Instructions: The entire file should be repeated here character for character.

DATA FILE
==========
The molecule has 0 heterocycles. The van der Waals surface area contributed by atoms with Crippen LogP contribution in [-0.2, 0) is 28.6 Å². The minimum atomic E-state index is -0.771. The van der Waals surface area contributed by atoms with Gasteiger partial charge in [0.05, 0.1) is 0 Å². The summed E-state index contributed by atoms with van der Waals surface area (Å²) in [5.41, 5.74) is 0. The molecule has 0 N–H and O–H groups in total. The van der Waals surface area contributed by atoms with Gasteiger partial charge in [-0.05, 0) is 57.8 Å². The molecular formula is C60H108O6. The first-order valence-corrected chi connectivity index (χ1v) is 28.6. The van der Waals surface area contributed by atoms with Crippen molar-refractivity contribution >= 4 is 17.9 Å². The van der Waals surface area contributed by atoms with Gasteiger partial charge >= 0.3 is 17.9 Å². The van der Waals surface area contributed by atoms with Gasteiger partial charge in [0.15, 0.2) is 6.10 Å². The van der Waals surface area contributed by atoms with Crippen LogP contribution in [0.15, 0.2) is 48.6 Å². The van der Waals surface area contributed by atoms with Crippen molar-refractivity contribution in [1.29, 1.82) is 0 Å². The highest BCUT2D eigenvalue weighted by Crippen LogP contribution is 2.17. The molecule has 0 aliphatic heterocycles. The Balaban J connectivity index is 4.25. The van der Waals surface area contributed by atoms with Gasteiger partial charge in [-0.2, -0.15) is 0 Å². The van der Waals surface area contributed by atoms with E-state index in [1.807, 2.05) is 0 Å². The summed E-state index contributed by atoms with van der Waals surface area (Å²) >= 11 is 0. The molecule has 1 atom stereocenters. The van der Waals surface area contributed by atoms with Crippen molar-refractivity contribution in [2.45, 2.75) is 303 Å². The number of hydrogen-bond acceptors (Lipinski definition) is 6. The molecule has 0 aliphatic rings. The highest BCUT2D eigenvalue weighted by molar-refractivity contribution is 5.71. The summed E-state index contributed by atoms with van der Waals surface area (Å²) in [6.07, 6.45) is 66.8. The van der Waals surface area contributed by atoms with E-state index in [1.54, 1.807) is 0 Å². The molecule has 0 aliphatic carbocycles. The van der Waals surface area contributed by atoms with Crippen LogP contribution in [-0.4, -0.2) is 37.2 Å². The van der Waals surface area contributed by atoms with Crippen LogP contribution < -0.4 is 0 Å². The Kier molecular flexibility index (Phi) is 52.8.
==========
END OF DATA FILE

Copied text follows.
The molecule has 0 heterocycles. The van der Waals surface area contributed by atoms with Crippen LogP contribution in [-0.2, 0) is 28.6 Å². The minimum atomic E-state index is -0.771. The van der Waals surface area contributed by atoms with Gasteiger partial charge in [0.05, 0.1) is 0 Å². The summed E-state index contributed by atoms with van der Waals surface area (Å²) in [5.41, 5.74) is 0. The molecule has 0 N–H and O–H groups in total. The van der Waals surface area contributed by atoms with Gasteiger partial charge in [-0.05, 0) is 57.8 Å². The molecular formula is C60H108O6. The first-order valence-corrected chi connectivity index (χ1v) is 28.6. The van der Waals surface area contributed by atoms with Crippen molar-refractivity contribution >= 4 is 17.9 Å². The van der Waals surface area contributed by atoms with Gasteiger partial charge >= 0.3 is 17.9 Å². The van der Waals surface area contributed by atoms with Gasteiger partial charge in [0.15, 0.2) is 6.10 Å². The van der Waals surface area contributed by atoms with Crippen LogP contribution in [0.15, 0.2) is 48.6 Å². The van der Waals surface area contributed by atoms with Crippen molar-refractivity contribution in [1.29, 1.82) is 0 Å². The highest BCUT2D eigenvalue weighted by Crippen LogP contribution is 2.17. The molecule has 0 aliphatic heterocycles. The Balaban J connectivity index is 4.25. The van der Waals surface area contributed by atoms with Gasteiger partial charge in [-0.2, -0.15) is 0 Å². The van der Waals surface area contributed by atoms with E-state index in [1.807, 2.05) is 0 Å². The summed E-state index contributed by atoms with van der Waals surface area (Å²) >= 11 is 0. The molecule has 1 atom stereocenters. The van der Waals surface area contributed by atoms with Crippen molar-refractivity contribution in [2.45, 2.75) is 303 Å². The number of hydrogen-bond acceptors (Lipinski definition) is 6. The molecule has 0 aliphatic rings. The highest BCUT2D eigenvalue weighted by molar-refractivity contribution is 5.71. The summed E-state index contributed by atoms with van der Waals surface area (Å²) in [6.07, 6.45) is 66.8. The van der Waals surface area contributed by atoms with E-state index in [1.54, 1.807) is 0 Å². The molecule has 0 aliphatic carbocycles. The van der Waals surface area contributed by atoms with Crippen LogP contribution in [-0.4, -0.2) is 37.2 Å². The van der Waals surface area contributed by atoms with Crippen LogP contribution < -0.4 is 0 Å². The Kier molecular flexibility index (Phi) is 52.8.